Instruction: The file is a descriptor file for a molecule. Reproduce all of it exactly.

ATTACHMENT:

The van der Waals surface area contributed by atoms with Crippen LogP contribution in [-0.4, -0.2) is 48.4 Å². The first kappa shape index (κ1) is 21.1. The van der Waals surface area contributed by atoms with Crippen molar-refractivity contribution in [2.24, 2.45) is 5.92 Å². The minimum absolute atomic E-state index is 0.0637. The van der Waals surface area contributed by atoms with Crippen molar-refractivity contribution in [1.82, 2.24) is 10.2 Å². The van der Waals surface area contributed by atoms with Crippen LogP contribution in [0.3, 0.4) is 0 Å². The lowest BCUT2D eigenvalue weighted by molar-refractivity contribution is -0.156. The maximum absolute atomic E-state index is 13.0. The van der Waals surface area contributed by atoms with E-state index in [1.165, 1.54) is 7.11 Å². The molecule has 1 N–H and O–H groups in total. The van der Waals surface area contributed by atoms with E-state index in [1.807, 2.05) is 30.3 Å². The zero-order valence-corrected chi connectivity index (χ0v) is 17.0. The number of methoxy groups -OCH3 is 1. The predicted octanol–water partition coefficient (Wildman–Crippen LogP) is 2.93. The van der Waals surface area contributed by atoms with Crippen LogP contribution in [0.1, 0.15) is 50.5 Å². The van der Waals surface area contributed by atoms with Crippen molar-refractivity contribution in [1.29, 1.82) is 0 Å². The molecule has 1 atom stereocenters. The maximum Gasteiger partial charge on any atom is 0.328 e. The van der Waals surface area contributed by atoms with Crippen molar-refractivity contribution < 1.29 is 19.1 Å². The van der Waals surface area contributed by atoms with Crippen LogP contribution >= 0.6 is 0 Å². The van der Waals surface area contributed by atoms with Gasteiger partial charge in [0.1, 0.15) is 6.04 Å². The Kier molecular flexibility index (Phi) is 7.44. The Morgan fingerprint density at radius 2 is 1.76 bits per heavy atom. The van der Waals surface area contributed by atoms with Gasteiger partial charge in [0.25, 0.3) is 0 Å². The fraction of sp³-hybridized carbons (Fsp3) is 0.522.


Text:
The van der Waals surface area contributed by atoms with Crippen LogP contribution in [-0.4, -0.2) is 48.4 Å². The first kappa shape index (κ1) is 21.1. The van der Waals surface area contributed by atoms with Crippen molar-refractivity contribution in [2.24, 2.45) is 5.92 Å². The minimum absolute atomic E-state index is 0.0637. The van der Waals surface area contributed by atoms with Crippen molar-refractivity contribution in [1.82, 2.24) is 10.2 Å². The van der Waals surface area contributed by atoms with Crippen LogP contribution in [0.3, 0.4) is 0 Å². The lowest BCUT2D eigenvalue weighted by molar-refractivity contribution is -0.156. The maximum absolute atomic E-state index is 13.0. The van der Waals surface area contributed by atoms with E-state index in [1.165, 1.54) is 7.11 Å². The molecule has 1 N–H and O–H groups in total. The van der Waals surface area contributed by atoms with E-state index in [1.807, 2.05) is 30.3 Å². The zero-order valence-corrected chi connectivity index (χ0v) is 17.0. The number of methoxy groups -OCH3 is 1. The predicted octanol–water partition coefficient (Wildman–Crippen LogP) is 2.93. The van der Waals surface area contributed by atoms with Crippen LogP contribution in [0.1, 0.15) is 50.5 Å². The van der Waals surface area contributed by atoms with Crippen molar-refractivity contribution in [1.29, 1.82) is 0 Å². The molecule has 1 atom stereocenters. The maximum Gasteiger partial charge on any atom is 0.328 e. The van der Waals surface area contributed by atoms with Crippen molar-refractivity contribution < 1.29 is 19.1 Å². The van der Waals surface area contributed by atoms with Crippen LogP contribution >= 0.6 is 0 Å². The van der Waals surface area contributed by atoms with Gasteiger partial charge in [0.1, 0.15) is 6.04 Å². The Kier molecular flexibility index (Phi) is 7.44. The Morgan fingerprint density at radius 2 is 1.76 bits per heavy atom. The van der Waals surface area contributed by atoms with Gasteiger partial charge in [0.25, 0.3) is 0 Å². The fraction of sp³-hybridized carbons (Fsp3) is 0.522.